We called my mom’s mom “Gram.” She lost her husband to a heart attack at forty-two, turning her suddenly into a single parent of five kids. Five. After two kids, I imagine they just raise themselves because no one remembers to look for them when they’re lost or feed them when they’re hungry. My mom was the baby of the family. And by baby, I mean baby baby. Her oldest brother and sister were at least fifteen years older than she was. Talk about parenting at different speeds all at the same time . . . alone. Gram was incredible.

Let me tell you what I remember about Gram:

She had a deep and rough voice that could probably be attributed to cigarettes; cigarettes that I had been trained as an elementary school student to “just say no” to. For some reason, though, it was ok when Gram smoked. I was fine with everything Gram did. To this day, when I pass a person with a cigarette, I breathe in as deeply as I can. I fill myself up with the smell of Gram, even though I know it would kill my mom to know that I connect those death sticks with her beloved mother.

Gram lived in a tiny house right outside the city of Cleveland, and it was so tiny that I got to share the bed with her when we stayed the night. This was exciting for two reasons: 1. She had a television IN HER ROOM and it got ALL THE CHANNELS INCLUDING NICKELODEON. And 2. I felt like it made me her favorite. She had a noisy breathing pattern when she slept (the smoking and all) and I laid awake listening to it often.

Gram had a fantastic jewelry collection that she kept on a little glass tray with gold framing around the outside and the very best selection of lipstick–also kept on the same tray, but in a tiny lipstick holder with fake pressed flowers suspended within the clear plastic.

But nothing–nothing–compared to her nail polish. I remember sitting at the kitchen table watching Gram polish her nails during every single visit. She would prop one leg up on the chair across the table from her and talk loudly while she polished her pretty fingers in some fantastic shade of bright red-orange. The after-effects of the polish were dazzling. Her jewelry looked fancier. The way she moved her hands while she talked looked more graceful. I was instantly taken.

Sometimes she would polish my tiny fingers at the same table. She had polish pens with large felt tips that would fill my whole nail in one swipe. It smelled like chemicals and paint (with a hint of cigarette smoke) and I wanted to swim in it. When I woke the next morning, I would notice my nails and then be excited all over at how pretty I felt. Gram let me be pretty with her.

Then, when I was in sixth grade, she died suddenly. I was in the midst of my middle school anxiety and if you saw my yearbook picture, you would know why. I felt anything but pretty for a large chunk of that time. But my visits with Gram would include the perfect shade of nail polish because she didn’t see any difference between middle school me and the me who was pretty enough to share her polish.

And then she was gone.

When we arrived at her house to stay during all of the funeral proceedings, I walked up the tight entry stairs and stared at the small kitchen table where she should have been sitting. I looked next at my unpainted fingernails and felt a loss deeper than any I had felt before. I moved through the house to her room–our room–and stared at the bed, the lipstick holder and jewelry tray, and time froze. I can’t tell you how the minutes and hours passed to the day of the funeral. I was still standing in her room not believing.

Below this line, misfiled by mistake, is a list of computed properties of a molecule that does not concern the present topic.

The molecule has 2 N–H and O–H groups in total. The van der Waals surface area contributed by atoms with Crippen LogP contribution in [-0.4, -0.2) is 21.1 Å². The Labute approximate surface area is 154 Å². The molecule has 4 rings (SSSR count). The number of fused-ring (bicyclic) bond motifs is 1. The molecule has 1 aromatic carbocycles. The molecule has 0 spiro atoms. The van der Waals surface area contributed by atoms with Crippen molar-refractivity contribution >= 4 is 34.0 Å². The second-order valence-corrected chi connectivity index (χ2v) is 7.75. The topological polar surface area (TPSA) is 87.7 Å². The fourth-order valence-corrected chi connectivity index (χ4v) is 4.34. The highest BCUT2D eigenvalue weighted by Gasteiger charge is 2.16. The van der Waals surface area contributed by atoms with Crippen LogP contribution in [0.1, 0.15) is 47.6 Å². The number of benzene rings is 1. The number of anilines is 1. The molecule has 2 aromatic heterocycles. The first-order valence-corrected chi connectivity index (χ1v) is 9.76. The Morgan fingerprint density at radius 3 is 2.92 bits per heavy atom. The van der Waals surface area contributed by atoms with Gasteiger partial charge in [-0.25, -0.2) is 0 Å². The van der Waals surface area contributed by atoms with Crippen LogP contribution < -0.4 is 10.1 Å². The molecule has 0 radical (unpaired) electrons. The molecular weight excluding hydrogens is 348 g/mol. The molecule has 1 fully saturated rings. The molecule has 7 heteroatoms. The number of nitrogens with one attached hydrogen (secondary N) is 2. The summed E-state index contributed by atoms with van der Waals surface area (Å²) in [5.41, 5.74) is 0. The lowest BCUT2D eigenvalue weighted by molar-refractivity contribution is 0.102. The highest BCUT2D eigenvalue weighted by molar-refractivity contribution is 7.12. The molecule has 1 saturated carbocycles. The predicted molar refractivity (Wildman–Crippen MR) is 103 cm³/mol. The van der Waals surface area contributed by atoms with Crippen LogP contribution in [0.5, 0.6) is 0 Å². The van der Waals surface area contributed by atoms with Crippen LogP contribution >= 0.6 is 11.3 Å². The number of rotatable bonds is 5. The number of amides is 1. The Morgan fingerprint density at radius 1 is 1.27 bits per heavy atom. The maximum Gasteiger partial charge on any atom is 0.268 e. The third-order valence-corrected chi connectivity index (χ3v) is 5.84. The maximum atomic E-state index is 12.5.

The day of the funeral arrived, and I dressed in some unremarkable outfit that my mom had selected. There was an awkward amount of waiting between being ready and actually leaving because of all the people sharing space, so I waited in Gram’s room. It was quiet there, and it felt like everyone else was avoiding the feeling of her within.

I soaked in all of the beautiful items on her dresser, just like before, except with heaviness now. I knew that if Gram were here, she would tell me how much easier the day would be if we added a little beauty to it. She would sit me down at her kitchen table and polish my nails a shade of bright red-orange and it would be all wrong for a funeral but she wouldn’t care because it wasn’t about the place you were going or the people that would be there. Polish was a beautiful thing she did for her beautiful self because it made her smile. It made her remember the other tiny beautiful bits of the world that existed for no other reason than to be beautiful.

So obviously, I polished my nails. I polished them for the funeral. And for special occasions after that. And for first days of school and first dates and softball games and my daughters’ special events and vacation and any regular Tuesday that needed a touch of something beautiful. Nail polish is a touchstone for me; a reminder to come back to the truths I know about beauty. A reminder to gather up all the beautiful bits of the world that exist for no other reason than to be beautiful.

It’s spring break this week for my girls and me. We aren’t going anywhere or making any big plans for even changing out of our pajamas. There will be arguments over shared toys and too much time together and who gets to pick lunch–all of the un-beautiful bits of life as we know it. But nestled somewhere between those bits, there will be polish for all of us. And it will be bright and beautiful. And it will do its job: to remind us of beauty. And Gram.


Kelly Cheney is an eighth-grade English teacher, mom of daughters, and major nail polish enthusiast. She would love to hear from you via email at kncheney@gmail.com or you can follow her on Instagram @kncheney–as long as you’re strictly interested in pictures of aforementioned daughters and/or nail polish.